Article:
Presentation on theme: "The stock-flow approach to the real exchange rate of CEE transition economies Balázs Égert Oesterreichische Nationalbank, UPX, WDI Amina Lahrèche-Révil."— Presentation transcript:
The stock-flow approach to the real exchange rate of CEE transition economies Balázs Égert Oesterreichische Nationalbank, UPX, WDI Amina Lahrèche-Révil CEPII Paris Kirsten Lommatzsch DIW Berlin
Motivation Transition countries economies have been on a path of real appreciation since the initial macroeconomic stabilisation was achieved. What are its causes? -equilibrium appreciation related to catch-up process -unsustainable imbalances -correction of undervaluation in the early years of the transition
Problem How to test for determinants of the real exchange rates and for causes of the appreciation in transition economies? - short time series, methods may yield unreliable results - early transition period could bias the overall results If currencies had been undervalued in the planned era + the early years of the transition as suggested e.g. by Halpern/Wyplosz (1997), then a problem of a biased constant would arise (Maeso-Fernandez et al. 2004, 2005) equilibrium appreciation would be over-estimated
Motivation panel estimates to correct for low number of observations problem of biased constants remains Maeso-Fernandez et al. : derive equilibrium rates with relationships determined in out of sample panels But: what if the initial undervaluation does not explain the steady real appreciation in any significant way? what if the relationships and the parameters differ between the panel of reference countries (e.g. OECD) and the transition economies? what if short to medium term determinants dominate in the transition economies?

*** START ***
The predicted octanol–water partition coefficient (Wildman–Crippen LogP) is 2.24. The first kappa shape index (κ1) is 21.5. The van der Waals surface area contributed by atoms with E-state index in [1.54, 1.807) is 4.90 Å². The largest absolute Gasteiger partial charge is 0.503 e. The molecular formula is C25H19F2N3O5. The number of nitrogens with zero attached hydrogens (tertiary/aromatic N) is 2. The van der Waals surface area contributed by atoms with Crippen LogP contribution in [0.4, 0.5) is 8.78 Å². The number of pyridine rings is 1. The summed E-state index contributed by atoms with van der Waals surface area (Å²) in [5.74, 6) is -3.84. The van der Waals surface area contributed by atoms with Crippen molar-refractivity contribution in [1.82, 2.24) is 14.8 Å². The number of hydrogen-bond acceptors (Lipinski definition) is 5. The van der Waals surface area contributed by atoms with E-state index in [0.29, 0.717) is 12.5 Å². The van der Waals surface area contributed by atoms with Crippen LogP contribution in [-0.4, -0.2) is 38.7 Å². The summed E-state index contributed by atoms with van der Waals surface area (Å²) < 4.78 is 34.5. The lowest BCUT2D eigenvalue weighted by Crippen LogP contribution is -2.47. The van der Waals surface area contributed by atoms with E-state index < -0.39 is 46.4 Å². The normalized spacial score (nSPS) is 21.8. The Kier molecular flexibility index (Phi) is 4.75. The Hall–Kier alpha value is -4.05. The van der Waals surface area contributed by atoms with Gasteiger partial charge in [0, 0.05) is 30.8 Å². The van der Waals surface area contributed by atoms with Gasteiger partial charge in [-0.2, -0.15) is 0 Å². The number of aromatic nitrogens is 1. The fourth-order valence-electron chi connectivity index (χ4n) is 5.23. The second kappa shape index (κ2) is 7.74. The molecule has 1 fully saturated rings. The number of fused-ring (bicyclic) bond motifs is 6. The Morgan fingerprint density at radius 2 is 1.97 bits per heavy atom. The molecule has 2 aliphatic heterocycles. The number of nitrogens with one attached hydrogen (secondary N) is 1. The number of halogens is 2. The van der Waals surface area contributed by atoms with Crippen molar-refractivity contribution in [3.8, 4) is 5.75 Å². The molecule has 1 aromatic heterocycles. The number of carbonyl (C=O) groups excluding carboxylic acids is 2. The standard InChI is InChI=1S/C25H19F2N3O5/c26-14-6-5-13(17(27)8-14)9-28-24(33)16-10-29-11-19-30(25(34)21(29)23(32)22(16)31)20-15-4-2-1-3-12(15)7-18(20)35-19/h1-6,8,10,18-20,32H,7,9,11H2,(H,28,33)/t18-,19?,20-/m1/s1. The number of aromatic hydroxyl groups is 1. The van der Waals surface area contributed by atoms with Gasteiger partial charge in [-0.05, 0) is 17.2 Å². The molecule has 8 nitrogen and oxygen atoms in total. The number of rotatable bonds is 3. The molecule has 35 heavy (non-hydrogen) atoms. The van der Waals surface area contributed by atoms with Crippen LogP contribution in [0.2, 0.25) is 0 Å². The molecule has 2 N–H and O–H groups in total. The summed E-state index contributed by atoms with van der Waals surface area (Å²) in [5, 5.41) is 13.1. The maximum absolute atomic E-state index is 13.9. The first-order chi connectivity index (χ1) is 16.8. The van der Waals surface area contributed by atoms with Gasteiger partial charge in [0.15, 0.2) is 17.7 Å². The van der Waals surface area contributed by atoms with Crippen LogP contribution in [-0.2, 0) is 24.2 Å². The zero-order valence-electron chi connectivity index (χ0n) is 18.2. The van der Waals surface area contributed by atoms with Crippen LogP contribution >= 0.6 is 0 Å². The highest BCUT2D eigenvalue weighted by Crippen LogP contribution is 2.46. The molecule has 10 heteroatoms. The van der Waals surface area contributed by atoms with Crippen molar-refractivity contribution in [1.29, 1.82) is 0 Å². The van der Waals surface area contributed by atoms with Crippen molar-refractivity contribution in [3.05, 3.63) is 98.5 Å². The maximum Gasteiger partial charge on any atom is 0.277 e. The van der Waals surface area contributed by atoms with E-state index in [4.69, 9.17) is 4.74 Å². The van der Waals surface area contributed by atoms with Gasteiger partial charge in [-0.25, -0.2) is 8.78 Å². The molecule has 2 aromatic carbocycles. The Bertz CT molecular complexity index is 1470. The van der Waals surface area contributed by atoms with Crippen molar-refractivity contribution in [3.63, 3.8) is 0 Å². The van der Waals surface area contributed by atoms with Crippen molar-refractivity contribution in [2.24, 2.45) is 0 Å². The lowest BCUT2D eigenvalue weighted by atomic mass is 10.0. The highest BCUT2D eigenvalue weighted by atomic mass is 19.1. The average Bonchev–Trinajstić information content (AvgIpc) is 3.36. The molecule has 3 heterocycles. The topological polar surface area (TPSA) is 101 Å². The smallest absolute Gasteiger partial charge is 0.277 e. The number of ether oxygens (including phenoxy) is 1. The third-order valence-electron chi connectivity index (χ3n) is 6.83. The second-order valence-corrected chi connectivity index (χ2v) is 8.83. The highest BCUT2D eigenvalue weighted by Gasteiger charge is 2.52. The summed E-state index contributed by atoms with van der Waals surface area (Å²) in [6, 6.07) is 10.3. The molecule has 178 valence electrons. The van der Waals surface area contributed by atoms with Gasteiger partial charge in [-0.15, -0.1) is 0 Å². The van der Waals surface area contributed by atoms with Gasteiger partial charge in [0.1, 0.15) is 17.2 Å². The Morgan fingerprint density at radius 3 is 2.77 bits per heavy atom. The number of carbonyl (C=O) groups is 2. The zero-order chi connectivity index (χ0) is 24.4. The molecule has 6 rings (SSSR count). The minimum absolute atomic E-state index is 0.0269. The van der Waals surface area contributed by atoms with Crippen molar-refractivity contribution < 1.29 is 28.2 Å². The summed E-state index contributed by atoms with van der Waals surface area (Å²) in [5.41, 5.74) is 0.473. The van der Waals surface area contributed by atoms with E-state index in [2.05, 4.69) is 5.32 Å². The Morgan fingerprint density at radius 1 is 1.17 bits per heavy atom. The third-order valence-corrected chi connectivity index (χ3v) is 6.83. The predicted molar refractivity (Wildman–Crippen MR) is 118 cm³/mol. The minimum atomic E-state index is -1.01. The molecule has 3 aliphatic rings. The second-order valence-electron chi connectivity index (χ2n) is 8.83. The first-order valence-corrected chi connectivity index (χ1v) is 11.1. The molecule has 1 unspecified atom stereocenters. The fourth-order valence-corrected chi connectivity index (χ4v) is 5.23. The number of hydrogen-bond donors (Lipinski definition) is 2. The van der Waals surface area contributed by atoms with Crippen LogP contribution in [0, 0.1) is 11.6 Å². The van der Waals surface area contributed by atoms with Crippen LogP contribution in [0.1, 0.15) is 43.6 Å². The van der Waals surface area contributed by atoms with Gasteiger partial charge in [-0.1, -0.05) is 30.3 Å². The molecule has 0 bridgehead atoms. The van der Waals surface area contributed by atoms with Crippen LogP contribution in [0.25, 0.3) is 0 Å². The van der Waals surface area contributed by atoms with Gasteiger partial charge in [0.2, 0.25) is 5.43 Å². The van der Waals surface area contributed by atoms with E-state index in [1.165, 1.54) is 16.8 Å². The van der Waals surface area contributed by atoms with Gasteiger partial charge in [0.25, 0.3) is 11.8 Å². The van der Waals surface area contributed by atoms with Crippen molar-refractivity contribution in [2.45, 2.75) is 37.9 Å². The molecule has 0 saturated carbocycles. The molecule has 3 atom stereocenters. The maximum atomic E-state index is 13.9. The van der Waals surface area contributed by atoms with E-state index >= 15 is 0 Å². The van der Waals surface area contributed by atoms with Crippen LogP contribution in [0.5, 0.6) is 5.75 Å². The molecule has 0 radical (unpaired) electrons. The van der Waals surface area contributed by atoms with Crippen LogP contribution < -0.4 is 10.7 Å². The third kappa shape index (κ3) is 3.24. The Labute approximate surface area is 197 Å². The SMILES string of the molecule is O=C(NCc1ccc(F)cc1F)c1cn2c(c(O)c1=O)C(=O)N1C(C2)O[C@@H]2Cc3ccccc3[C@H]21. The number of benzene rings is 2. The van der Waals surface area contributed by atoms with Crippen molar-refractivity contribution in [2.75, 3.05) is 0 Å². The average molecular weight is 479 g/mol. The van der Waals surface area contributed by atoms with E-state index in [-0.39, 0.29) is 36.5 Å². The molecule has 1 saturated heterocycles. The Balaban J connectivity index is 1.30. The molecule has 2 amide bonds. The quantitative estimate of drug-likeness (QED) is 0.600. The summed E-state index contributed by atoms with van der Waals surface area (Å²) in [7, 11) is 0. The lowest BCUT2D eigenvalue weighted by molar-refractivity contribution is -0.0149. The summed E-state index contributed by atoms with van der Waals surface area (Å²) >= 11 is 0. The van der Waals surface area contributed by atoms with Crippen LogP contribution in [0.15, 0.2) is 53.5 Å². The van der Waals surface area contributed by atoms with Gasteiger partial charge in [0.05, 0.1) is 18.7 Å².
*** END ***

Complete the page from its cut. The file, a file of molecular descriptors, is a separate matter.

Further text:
Aim of the paper is therefore to - investigate determinants of the real exchange rate based on a stock-flow model - compare in-sample and out-of-sample estimations
Model based on macroeconomic balance and adjustment of stock of foreign assets (Aglietta et al. 1997, Faruqee 1995) Equilibrium exchange rate prevails at simultaneous internal and external equilibrium (macroeconomic balance); abstraction from short-term fluctuations
Internal equilibrium can be related to a cleared market for non-tradables (e.g. Balassa-Samuelson model) and is reflected in the prices of non-tradables External equilibrium requires sustainability of the current account related to desired capital flows (capital account) income payments from stock of assets determinants of the trade balance (real exchange rate, non-price competitiveness)
According to stock-flow models, countries have a desired stock of capital F; adjustment to it is partial In all periods, the equilibrium current account will be equal to this capital flow (= capital account dominates). it can also be interpreted as a path of savings and investment in line with long-term income and consumption patterns The transition economies have run large current account deficits; the debts and the income payments have grown.